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Ransomware cyberattacks in healthcare? Sadly, yes.

It's been widely reported that Hollywood Presbyterian Medical Center experienced a ransomware attack on February 5 that encrypted their data and disabled their network.  The hospital was forced to revert to paper and faxes to relay patient information, and hospital operations were so strained that they succumbed to the cyberattack and paid the hackers 40 bitcoins, or about $17,000, to get the decryption key.

And this isn't the first cyberattack against a hospital.  Last month, Mount Pleasant Texas-based Titus Regional Medical Center (TRMC) experienced a ransomware attack on its electronic health record system, encrypting files on several of TRMC's data base services, blocking their ability to enter or retrieve patient data in the EHR. 

Unfortunately, these events only reinforce what those in the cybersecurity world have always known:  Hackers have no ethical limitations and clearly are not dissuaded by the risk that sick people could suffer or even die because of their malicious hacking activities.   It's a sad reality of the digital age.

This also highlights the fact that the healthcare industry is relatively inexperienced in handling these types of online attacks.  Other industries faced with ransomware attacks have learned the hard way that paying online hackers such ransoms is only an invitation for further cyberattacks, not only on the same organization, but on others in the industry as well.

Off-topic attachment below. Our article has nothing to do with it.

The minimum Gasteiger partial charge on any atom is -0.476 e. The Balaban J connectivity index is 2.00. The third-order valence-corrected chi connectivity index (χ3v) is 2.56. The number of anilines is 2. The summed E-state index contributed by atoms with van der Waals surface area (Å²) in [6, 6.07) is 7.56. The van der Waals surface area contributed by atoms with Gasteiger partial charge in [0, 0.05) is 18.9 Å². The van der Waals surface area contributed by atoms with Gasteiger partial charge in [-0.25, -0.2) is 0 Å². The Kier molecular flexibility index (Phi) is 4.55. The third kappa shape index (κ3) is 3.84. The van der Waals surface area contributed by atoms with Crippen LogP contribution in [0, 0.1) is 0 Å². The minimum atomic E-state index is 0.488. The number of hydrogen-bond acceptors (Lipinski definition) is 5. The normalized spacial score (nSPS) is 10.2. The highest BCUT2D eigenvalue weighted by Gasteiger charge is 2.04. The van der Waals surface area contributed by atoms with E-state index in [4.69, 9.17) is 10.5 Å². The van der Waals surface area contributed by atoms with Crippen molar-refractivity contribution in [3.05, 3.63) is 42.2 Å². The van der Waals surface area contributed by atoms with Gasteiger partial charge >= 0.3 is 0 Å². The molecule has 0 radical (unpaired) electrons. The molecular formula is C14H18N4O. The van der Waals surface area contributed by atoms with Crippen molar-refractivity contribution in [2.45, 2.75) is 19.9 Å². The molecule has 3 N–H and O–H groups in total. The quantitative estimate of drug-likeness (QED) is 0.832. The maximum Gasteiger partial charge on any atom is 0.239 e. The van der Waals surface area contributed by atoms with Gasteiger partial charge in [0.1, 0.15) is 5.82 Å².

While the Hollywood Presbyterian and TRMC attacks may not have been conducted through a DDoS or web application attack, DDoS attacks tied to extortion attempts are increasing in number and at an alarming rate.  And as we've been telling healthcare providers for a while now, DDoS threats are real for them - they don't just happen to industries like gaming or retail.  Until now, the main threats have been either pure malicious attacks (such as a DDoS attack done in the name of the Anonymous hacktivist group on a Boston-area hospital) or as diversions to web application attacks or data breaches.  Now we see that DDoS for ransom is also a threat. 

HIMSS conducted a survey last year of hospitals and healthcare providers, and the results showed that only 42% of hospitals have any kind of DDoS protection in place.  This is a disturbing statistic when we see the threat of DDoS only increasing for hospitals.  Far too many hospitals are not prepared for this threat, and this may mean even more of these disturbing stories of extortion cyberattacks on hospitals.

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